Sunday, January 23, 2022
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An Evo member drives through a roundabout in Vancouver

Car-sharing services facing pressure to meet Vancouver’s climate goals

Companies say that transitioning to zero emissions will be difficult because of government roadblocks.

By Jenny Cunningham , in City Environment , on November 26, 2021

Vancouver’s car-share companies say it will be a struggle to meet the city’s new requirement to reach zero emissions by 2030, as Vancouver’s climate-emergency plan has mandated.

They say that, while they’re doing everything they can to get to zero emissions, they are being hobbled by a problem with limited charging stations and severe restrictions on subsidies they can get from government programs.

There are two major roadblocks,” said Evos senior manager of business operations, David Wharf. “One, the cost of the vehicles themselves is quite a bit more than the hybrid models.” But car-share services in British Columbia have access to far fewer government subsidies compared to individual car owners. 

Secondly, he said, there aren’t enough charging stations in the city to accommodate the company’s 1,700 cars. “How do we operationalize it?” he asked.

Evo currently uses fuel-efficient hybrids and has already been planning to convert to electric. Modo has begun introducing EVs, including two hydrogen fuel-cell cars, one plug-in hybrid and 10 battery vehicles in the past two years. Their 700 car fleet now has a total of 25 EVs and they say they are working hard to completely upgrade to zero emissions. But Modo will have to add EVs at a much higher rate than 13 per year in order to meet the city’s stated mandate.

In November 2020, the City of Vancouver approved the climate emergency action plan aimed at reducing carbon emissions by 50 per cent by 2030. The plan stipulates that car-share services will be required to fully transition to zero emissions by 2030. This gives carshares only 10 years to completely swap out their existing cars for electric vehicles.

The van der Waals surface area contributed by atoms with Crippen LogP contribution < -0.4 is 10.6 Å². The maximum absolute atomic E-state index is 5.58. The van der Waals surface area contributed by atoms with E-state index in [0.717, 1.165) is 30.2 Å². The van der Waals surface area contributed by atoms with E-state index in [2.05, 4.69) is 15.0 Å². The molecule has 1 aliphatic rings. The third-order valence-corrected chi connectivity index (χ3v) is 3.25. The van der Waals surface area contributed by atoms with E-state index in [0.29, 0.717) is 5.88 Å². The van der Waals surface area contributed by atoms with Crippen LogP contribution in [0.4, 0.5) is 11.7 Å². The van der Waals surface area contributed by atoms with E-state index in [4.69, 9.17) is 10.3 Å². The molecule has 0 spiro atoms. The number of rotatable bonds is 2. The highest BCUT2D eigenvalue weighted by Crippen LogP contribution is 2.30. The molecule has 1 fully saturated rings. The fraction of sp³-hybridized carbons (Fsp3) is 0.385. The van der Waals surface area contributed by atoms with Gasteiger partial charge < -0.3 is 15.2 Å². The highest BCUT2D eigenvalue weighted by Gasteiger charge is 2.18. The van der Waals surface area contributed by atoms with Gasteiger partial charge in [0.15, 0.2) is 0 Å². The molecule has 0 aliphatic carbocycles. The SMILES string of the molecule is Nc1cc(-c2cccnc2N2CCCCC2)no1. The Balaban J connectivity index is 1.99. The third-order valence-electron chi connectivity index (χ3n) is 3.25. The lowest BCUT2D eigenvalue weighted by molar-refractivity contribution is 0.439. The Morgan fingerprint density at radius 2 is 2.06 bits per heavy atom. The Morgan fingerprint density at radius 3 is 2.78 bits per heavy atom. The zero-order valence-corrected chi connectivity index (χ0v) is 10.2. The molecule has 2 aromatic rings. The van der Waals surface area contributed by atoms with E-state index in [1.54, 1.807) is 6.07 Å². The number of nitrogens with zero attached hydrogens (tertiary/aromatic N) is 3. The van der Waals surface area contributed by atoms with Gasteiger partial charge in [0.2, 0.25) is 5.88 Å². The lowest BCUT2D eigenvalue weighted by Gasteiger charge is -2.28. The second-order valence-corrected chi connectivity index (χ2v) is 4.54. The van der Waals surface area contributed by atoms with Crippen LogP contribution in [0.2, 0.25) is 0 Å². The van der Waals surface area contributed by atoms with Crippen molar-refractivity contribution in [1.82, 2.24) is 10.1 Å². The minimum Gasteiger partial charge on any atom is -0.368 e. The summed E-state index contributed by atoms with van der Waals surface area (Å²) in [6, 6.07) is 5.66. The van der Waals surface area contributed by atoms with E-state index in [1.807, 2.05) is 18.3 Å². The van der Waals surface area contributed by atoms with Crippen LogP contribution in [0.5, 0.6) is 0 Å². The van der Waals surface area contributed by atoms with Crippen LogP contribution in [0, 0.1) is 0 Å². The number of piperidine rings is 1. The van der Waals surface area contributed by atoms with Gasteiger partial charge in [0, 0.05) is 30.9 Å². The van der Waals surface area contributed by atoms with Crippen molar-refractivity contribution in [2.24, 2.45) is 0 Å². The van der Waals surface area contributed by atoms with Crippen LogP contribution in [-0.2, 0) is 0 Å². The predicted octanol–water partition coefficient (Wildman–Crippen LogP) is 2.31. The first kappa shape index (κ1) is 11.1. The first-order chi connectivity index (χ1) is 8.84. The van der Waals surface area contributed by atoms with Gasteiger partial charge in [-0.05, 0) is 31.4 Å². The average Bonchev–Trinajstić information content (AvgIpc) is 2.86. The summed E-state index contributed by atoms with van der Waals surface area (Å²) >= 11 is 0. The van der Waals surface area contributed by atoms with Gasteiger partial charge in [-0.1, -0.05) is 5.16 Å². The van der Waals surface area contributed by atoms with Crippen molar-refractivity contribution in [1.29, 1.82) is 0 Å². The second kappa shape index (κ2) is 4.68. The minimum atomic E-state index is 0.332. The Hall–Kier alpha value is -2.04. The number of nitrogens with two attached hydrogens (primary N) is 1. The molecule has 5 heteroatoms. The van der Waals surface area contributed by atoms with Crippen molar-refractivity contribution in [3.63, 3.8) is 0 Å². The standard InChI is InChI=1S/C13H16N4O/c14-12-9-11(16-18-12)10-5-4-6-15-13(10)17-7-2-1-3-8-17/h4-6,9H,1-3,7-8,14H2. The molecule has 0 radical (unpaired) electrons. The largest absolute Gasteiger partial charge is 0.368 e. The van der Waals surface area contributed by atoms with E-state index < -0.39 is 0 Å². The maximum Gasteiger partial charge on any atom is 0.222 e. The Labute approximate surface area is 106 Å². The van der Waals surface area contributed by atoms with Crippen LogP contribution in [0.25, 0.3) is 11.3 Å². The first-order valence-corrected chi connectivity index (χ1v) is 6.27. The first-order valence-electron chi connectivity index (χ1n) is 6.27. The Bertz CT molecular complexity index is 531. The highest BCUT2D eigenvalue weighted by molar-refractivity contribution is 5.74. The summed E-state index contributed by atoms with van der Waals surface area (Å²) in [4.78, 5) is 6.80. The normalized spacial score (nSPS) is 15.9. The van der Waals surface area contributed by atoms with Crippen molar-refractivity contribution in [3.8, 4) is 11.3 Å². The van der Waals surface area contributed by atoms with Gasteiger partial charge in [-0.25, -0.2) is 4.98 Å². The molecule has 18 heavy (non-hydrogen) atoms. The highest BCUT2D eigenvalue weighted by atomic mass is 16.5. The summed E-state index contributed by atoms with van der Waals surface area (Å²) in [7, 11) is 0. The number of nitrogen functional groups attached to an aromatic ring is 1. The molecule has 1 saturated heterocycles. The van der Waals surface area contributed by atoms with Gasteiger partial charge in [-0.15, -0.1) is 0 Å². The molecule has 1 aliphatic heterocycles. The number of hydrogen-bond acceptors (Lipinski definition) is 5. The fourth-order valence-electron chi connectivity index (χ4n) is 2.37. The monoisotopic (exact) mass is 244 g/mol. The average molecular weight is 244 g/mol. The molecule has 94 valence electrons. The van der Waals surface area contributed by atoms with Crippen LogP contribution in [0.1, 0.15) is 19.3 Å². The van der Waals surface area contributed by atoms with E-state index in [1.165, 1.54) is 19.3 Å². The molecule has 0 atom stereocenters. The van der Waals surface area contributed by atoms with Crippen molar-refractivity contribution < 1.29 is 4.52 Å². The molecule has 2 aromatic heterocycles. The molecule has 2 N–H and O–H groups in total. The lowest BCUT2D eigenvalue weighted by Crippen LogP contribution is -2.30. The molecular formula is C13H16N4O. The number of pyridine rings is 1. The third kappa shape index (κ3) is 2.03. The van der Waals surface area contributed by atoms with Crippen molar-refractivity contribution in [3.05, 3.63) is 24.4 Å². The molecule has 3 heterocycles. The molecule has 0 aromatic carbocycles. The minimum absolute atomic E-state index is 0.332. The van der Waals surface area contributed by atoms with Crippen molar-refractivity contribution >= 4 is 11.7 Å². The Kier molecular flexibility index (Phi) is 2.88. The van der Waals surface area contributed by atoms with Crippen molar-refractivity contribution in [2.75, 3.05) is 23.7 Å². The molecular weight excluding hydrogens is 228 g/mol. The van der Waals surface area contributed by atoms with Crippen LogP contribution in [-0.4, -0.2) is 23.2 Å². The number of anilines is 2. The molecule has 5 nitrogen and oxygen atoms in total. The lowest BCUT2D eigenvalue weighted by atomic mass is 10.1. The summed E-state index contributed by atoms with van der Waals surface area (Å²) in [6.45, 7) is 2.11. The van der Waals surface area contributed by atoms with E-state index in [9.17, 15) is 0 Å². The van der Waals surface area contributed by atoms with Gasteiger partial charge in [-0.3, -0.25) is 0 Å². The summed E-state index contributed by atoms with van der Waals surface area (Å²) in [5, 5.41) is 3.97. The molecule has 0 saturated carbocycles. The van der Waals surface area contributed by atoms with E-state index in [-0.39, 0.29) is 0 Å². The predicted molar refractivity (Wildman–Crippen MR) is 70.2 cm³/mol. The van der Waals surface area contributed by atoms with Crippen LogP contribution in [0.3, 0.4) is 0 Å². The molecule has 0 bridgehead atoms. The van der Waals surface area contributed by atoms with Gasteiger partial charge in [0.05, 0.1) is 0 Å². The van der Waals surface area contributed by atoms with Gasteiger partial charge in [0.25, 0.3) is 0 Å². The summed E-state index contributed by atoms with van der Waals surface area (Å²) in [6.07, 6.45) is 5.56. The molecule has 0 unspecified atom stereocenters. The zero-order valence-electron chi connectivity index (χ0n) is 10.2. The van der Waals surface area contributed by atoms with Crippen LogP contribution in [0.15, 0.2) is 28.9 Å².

A Modo EV charges outside Vancouver city hall

Vancouver was named the “carsharing capital of North America” in 2018. Since then, however, the city has lost Car2Go and Zipcar due to lack of charging infrastructure and rising operational costs. Now, Evo and Modo are Vancouver’s two remaining car-sharing services.

Individual car owners in British Columbia are eligible for up to $8,000 in combined federal and provincial incentives to buy a personal EV. Before 2020, car-share services were eligible for 10 incentives per year.

But that number was reduced to a total cap of 50 per company as a way towards economic recovery following the pandemic, according to policy analyst Henry Lee of the B.C. government clean transportation branch. This means that Modo, which has 25,000 members that share 700 cars, only qualifies for incentives proportionate to two per cent of its members. 

“Incentives are designed to inequitably favour individual car owners,” said Patrick Nangle, CEO of Modo. “That is grossly inequitable and seems to be a surprising contradiction to the stated intentions to reduce emissions from transportation.” 

Because personal vehicles are used approximately five per cent of the time and commercial fleet cars operate closer to 50 to 60 per cent of the time, Wharf believes that prioritizing transitioning fleets as opposed to personal cars would have a greater impact on diminishing carbon emissions.

“They have definitely favoured the individual in that sense and I think they’ve missed the mark on that. It’s very imbalanced,” Wharf said. “People are switching over to EVs for personal vehicles quicker and quicker and pretty soon we will be the ones that are antiquated.”